In today’s deeply divided political landscape, it is evident that both supporters of Donald Trump and Joe Biden utilize similar apocalyptic rhetoric to defend their respective candidates. The polarization of our society has led to the formation of self-absorbed political tribes, with most voters aligning themselves strictly with one side or the other.
As a result, many individuals are resistant to hearing any information that challenges their views and makes it harder to defend their chosen candidate.
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It is essential to address the issue of rhetoric and its impact on public discourse. The use of the phrase “Yes, but” as coined by Andrew Sullivan in his Substack, the Weekly Dish, offers an opportunity to bring nuance and perspective into the conversation.
For example, in discussing Hunter Biden’s business dealings, one can acknowledge his struggles with addiction while also acknowledging concerns about potential unethical behavior. Similarly, it is crucial to address the allegations against President Biden while recognizing that many of them remain unproven, and some sources promoting these claims lack credibility.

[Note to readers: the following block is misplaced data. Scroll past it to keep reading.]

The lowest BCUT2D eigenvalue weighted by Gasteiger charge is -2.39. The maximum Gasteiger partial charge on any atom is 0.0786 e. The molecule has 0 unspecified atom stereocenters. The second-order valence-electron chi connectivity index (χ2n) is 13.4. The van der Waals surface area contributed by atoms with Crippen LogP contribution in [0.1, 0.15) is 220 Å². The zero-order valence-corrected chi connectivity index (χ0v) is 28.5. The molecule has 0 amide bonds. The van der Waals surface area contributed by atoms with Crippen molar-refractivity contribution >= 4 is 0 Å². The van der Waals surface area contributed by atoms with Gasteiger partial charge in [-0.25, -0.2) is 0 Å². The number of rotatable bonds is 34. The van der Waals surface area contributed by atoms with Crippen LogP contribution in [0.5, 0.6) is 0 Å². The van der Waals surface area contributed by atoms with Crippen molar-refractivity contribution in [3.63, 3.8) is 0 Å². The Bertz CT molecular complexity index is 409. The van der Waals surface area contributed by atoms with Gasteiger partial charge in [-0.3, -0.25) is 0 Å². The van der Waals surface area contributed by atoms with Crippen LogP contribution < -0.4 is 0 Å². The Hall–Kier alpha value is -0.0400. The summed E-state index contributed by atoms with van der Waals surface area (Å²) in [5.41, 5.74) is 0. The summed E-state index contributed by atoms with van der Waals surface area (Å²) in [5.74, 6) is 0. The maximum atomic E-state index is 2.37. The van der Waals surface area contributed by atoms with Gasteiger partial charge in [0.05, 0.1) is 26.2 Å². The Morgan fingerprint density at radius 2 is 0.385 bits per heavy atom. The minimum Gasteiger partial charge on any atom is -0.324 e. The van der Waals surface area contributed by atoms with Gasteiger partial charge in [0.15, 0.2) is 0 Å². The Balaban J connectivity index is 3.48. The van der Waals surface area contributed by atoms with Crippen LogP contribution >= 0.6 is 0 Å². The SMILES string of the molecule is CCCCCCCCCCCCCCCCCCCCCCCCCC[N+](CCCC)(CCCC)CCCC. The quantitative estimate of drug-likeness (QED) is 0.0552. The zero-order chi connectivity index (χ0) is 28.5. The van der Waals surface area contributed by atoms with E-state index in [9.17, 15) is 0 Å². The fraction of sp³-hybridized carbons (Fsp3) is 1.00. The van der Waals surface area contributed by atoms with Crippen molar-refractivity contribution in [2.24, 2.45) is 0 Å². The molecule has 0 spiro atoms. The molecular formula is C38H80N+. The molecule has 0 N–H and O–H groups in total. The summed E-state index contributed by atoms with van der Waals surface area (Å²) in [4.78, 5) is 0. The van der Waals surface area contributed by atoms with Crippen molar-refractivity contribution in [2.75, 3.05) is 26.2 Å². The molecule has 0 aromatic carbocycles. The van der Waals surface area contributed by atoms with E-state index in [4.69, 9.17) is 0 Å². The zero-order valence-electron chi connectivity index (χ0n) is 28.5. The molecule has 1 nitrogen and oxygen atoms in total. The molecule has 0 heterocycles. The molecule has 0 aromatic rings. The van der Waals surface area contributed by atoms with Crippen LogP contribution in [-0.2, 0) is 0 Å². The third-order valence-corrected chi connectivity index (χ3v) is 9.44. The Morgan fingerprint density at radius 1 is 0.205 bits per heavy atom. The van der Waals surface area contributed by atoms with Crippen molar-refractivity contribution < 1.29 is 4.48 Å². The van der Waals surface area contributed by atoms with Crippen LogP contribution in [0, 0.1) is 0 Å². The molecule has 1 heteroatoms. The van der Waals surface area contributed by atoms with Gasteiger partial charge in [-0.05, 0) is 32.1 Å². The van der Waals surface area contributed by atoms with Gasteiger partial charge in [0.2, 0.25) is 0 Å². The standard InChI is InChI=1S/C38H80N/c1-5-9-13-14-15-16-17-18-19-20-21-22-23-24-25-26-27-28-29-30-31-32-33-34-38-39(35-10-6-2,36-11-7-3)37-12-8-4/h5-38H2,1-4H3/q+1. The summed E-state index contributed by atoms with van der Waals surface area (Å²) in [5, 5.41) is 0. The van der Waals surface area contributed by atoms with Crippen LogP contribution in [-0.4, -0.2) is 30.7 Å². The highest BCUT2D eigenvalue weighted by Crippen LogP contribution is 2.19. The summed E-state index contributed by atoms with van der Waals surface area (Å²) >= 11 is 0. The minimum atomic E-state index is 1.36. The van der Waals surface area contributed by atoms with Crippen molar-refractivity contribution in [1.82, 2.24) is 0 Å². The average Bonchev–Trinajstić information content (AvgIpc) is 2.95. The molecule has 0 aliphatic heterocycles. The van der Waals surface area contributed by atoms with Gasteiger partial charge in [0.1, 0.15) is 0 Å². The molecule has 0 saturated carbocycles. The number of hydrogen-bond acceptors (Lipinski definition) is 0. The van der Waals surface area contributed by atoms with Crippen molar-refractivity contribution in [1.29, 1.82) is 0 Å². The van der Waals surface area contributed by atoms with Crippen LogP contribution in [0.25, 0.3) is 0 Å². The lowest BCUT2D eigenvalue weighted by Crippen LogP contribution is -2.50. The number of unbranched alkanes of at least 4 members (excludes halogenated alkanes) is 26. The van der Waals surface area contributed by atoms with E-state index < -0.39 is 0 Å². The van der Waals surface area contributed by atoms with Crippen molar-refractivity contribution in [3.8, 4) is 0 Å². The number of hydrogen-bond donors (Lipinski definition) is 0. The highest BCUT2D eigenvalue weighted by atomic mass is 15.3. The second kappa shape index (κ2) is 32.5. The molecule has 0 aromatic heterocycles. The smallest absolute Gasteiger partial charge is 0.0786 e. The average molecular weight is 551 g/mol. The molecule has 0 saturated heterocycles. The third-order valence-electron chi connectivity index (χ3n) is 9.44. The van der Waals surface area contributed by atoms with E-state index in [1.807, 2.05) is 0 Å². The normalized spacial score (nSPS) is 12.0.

The breakdown of trust in the media plays a significant role in the current tribal warfare within politics. While the press has always been subject to biases, the perception of the media aligning closely with one party has eroded its role as an objective arbiter of truth.
Fact-checkers, once seen as impartial, are now often criticized as partisan, leading to a situation where individuals choose to believe their preferred narratives, even if they are rooted in propaganda.
It is crucial to foster open dialogue and encourage people to consider various perspectives. Nevertheless, it remains challenging to navigate this climate of extreme partisanship and lack of trust in the media.